Vive les Bourdons!* As we learn more about the status of North American bumble bees, more questions arise that require solutions. From our 3-year interdisciplinary study of changing distributions, genetic diversity and pathogen infection in bumble bee populations across the United States (see Newsletter essay 2007-2008), we have found that the relative abundances of four species (a fifth we couldn’t actually study because it is at or near extinction status) have declined by up to 96% and their surveyed geographic ranges have contracted by 23-87%, some within the last 20 years. We have also found that declining populations have significantly higher infection levels of the microsporidium Nosema bombi and lower genetic diversity compared to co-occurring populations of non-declining species. A couple of interesting aspects of the pathogen findings: first, four of the five declining North American species belong to the same species group, indicating a strong genealogical component in the species decline. Secondly, there seems to be a rather convincing temporal correlation between the population declines and the development of commercial bumble bee rearing in the U.S. One compelling hypothesis suggests that an invasive Nosema bombi strain escaped into wild populations from commercial bumble bee facilities in the western U.S. during the mid- to late 1990s and spread easterly to infect related species. But we have no idea to date whether this is true. All we know is that declining species in the U.S. have higher N. bombi infections than species with stable populations. So our team is on the hunt to find out first, whether there are genetic differences between North American and European N. bombi, second, whether N. bombi existed in North American bumble bee populations before commercial producers came in, and third, how the population genetic structure of bumble bees could contribute to the spread of a pathogen.
These questions took some of our team to France this summer. We were only three from the U.S, Robbin Thorp from UC Davis, my postdoc, Jeff Lozier, and me. Our host was Pierre Rasmont, an intrepid bee biologist from Belgium and his wife Ann. Although it was hard to compete with the likes of Sturgis bike week and the Badlands of SD from prior summers spent chasing bees around the U.S., we managed to pull off some pretty interesting collecting experiences in France. We began in the hills of Provence at Pierre’s beautiful summer “camp”, draped in orange trumpet vine situated in the hills near the village of Gonfaron. This region, in the Department of Var just north of the Mediterranean Sea, is reminiscent of California oak woodlands, but two native species stood out. The cork oak (Quercussuber) with its thick, craggy bark was once an important link in the area’s wine-growing economy– the wines are the wonderful Côte de Provence. And the Chestnut tree (Castanea), which occurs in dense groves throughout the hills of Provence, is magnificent; its nuts are turned into the candied chestnuts (marrons glacé) renowned across the region. And then there was Lavender. You’ve all seen those idyllic scenes of French Lavender fields in the hilly regions of Provence– red earth, sunny skies, mountains in the distance– well, that’s exactly what it looks like. As it turned out, Lavender was the most important plant in our search for Bombus terrestris (and it’s internal pathogen, Nosema bombi). Not only were the vast fields of the purple stuff a haven for hungry bees, but also just about every one of the ten million roundabouts in southern France sprouts Lavender as a landscaping feature. So when no bees could be found in the wild, all we had to do was head for a village roundabout and, voilà, there were the bees en masse. This was a bit taxing during rush hour with Citroens whizzing by, but in typical French fashion, we were mostly ignored. Ann’s meals were our reward at the end of the day, and morning tea and coffee were accompanied by fresh croissants and café au lait.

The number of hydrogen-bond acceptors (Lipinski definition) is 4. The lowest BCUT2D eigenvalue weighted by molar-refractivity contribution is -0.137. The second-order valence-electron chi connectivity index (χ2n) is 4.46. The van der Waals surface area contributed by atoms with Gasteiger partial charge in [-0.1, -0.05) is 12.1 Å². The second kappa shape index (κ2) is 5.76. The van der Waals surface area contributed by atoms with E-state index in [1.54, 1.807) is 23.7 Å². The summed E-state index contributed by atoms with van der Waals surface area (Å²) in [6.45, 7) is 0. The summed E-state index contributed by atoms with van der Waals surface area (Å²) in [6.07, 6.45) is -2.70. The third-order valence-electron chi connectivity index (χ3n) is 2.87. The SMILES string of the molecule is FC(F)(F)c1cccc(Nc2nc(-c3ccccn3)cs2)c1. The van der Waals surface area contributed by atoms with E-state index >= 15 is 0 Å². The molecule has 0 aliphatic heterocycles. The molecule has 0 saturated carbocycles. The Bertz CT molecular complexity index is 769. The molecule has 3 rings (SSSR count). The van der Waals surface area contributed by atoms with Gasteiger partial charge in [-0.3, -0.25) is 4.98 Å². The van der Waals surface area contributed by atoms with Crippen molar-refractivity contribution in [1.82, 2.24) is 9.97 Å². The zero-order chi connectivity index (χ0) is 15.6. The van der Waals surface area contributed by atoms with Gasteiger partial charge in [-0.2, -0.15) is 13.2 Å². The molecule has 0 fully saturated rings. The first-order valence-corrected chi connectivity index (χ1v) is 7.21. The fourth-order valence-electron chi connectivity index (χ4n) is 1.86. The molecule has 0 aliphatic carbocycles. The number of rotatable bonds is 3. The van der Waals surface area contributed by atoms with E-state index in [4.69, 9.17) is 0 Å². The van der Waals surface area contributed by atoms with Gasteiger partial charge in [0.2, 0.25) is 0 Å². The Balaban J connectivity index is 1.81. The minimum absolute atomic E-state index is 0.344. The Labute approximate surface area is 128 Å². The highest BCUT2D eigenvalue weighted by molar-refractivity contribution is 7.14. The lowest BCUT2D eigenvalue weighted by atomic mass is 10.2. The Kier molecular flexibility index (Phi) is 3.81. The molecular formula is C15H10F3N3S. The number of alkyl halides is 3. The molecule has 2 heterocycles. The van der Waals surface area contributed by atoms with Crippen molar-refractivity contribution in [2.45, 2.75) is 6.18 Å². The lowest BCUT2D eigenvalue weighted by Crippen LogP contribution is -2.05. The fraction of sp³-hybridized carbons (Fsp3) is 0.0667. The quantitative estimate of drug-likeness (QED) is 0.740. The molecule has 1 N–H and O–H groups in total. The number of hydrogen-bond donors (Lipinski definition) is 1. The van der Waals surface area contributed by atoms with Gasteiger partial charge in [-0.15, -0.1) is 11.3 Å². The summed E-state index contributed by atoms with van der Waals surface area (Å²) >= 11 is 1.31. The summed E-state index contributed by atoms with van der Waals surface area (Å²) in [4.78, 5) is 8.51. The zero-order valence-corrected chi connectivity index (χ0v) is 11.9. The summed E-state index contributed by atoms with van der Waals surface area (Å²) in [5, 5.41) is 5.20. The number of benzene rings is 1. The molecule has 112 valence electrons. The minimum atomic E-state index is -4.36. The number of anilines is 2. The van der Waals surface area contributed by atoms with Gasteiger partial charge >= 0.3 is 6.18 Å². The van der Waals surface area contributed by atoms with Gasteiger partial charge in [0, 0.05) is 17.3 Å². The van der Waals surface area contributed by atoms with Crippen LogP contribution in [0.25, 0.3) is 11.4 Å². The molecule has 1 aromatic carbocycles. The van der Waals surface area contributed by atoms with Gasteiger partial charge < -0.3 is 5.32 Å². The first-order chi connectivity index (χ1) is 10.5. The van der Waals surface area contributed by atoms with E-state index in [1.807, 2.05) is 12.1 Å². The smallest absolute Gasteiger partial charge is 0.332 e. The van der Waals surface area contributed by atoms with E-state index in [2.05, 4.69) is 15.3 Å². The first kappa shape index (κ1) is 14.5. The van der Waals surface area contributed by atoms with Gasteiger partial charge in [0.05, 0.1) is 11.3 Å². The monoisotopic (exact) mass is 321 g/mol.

After 10 days of collecting across these ancient hills, in temperatures soaring into the mid-90s F, we left for the Pyrenees and the little Catalan village of Eyne, perched about 2,000 m in the Pyrénées Orientales, population 127. This idyllic cluster of old dwellings, a site inhabited since the Neolithic (3000-4000 BC), with stunning views of the mountains surrounding the Cerdagne basin, was our base for travel to collecting sites near the coastal city of Perpignan. If we thought the hills of Provence were hot, we were in for a real treat coming down from the cool, temperate mountain climate to the ovens of coastal Catalan. At some sites known for their abundant B. terrestris populations we found nary a bee-- not a fit day out for man nor bees. But the turquoise waters of the Mediterranean provided refreshing respite. And when all else failed, there were always the roundabouts with Lavender. By early evening we were back in heavenly Eyne. After-dinner walks along mountain paths behind Eyne, past the ancient dolmen (Neolithic burial tomb), still standing in the open meadow after 4,000 years, sun setting behind an infinite horizon alight with complementary colors, closed the day. Side trips to some of the best-preserved 15th century fortresses in Europe, including Mont Louis just down the road from Eyne, and Villefranche set high in the Catalan hills, sampling the Catalan cuisine and strolling through flower-filled meadows were special experiences to remember. We left Eyne to return to Paris on the eve of Bastille Day, and arrived in Limoges at dusk to see a spectacular fireworks display in the Le Champ de Juillet. Just outside of Paris we stopped one last time, to visit the medieval town of Chartres with its soaring cathedral spires and magnificent stained glass windows. We had our last lunch in France just off the cathedral square and drove the 80 km into Paris on Bastille Day, a fitting end to our Tour de France in search of les Bourdons.